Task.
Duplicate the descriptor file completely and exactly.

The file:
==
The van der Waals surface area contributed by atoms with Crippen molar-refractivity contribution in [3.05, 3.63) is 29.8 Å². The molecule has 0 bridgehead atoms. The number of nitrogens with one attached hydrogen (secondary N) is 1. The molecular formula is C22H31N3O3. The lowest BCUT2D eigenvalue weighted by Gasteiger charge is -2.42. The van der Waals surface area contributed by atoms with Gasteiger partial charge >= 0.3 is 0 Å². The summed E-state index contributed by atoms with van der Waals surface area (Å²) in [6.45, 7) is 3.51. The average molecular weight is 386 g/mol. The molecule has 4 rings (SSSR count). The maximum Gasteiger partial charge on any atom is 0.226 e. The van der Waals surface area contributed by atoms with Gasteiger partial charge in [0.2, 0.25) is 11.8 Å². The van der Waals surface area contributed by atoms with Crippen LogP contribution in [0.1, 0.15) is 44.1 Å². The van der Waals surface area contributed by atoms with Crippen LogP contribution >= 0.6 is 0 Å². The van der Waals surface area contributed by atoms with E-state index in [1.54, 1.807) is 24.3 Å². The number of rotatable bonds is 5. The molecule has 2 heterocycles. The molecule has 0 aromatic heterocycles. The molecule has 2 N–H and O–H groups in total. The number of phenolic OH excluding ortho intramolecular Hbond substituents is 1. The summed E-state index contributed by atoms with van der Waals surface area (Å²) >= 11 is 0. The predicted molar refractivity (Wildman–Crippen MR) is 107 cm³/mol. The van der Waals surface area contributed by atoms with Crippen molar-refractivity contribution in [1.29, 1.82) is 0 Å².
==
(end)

The van der Waals surface area contributed by atoms with Crippen molar-refractivity contribution in [3.05, 3.63) is 29.8 Å². The molecule has 0 bridgehead atoms. The number of nitrogens with one attached hydrogen (secondary N) is 1. The molecular formula is C22H31N3O3. The lowest BCUT2D eigenvalue weighted by Gasteiger charge is -2.42. The van der Waals surface area contributed by atoms with Gasteiger partial charge >= 0.3 is 0 Å². The summed E-state index contributed by atoms with van der Waals surface area (Å²) in [6.45, 7) is 3.51. The average molecular weight is 386 g/mol. The molecule has 4 rings (SSSR count). The maximum Gasteiger partial charge on any atom is 0.226 e. The van der Waals surface area contributed by atoms with Gasteiger partial charge in [0.2, 0.25) is 11.8 Å². The van der Waals surface area contributed by atoms with Crippen LogP contribution in [0.1, 0.15) is 44.1 Å². The van der Waals surface area contributed by atoms with Crippen LogP contribution >= 0.6 is 0 Å². The van der Waals surface area contributed by atoms with E-state index in [1.54, 1.807) is 24.3 Å². The number of rotatable bonds is 5. The molecule has 2 heterocycles. The molecule has 0 aromatic heterocycles. The molecule has 2 N–H and O–H groups in total. The number of phenolic OH excluding ortho intramolecular Hbond substituents is 1. The summed E-state index contributed by atoms with van der Waals surface area (Å²) >= 11 is 0. The predicted molar refractivity (Wildman–Crippen MR) is 107 cm³/mol. The van der Waals surface area contributed by atoms with Crippen molar-refractivity contribution in [1.29, 1.82) is 0 Å².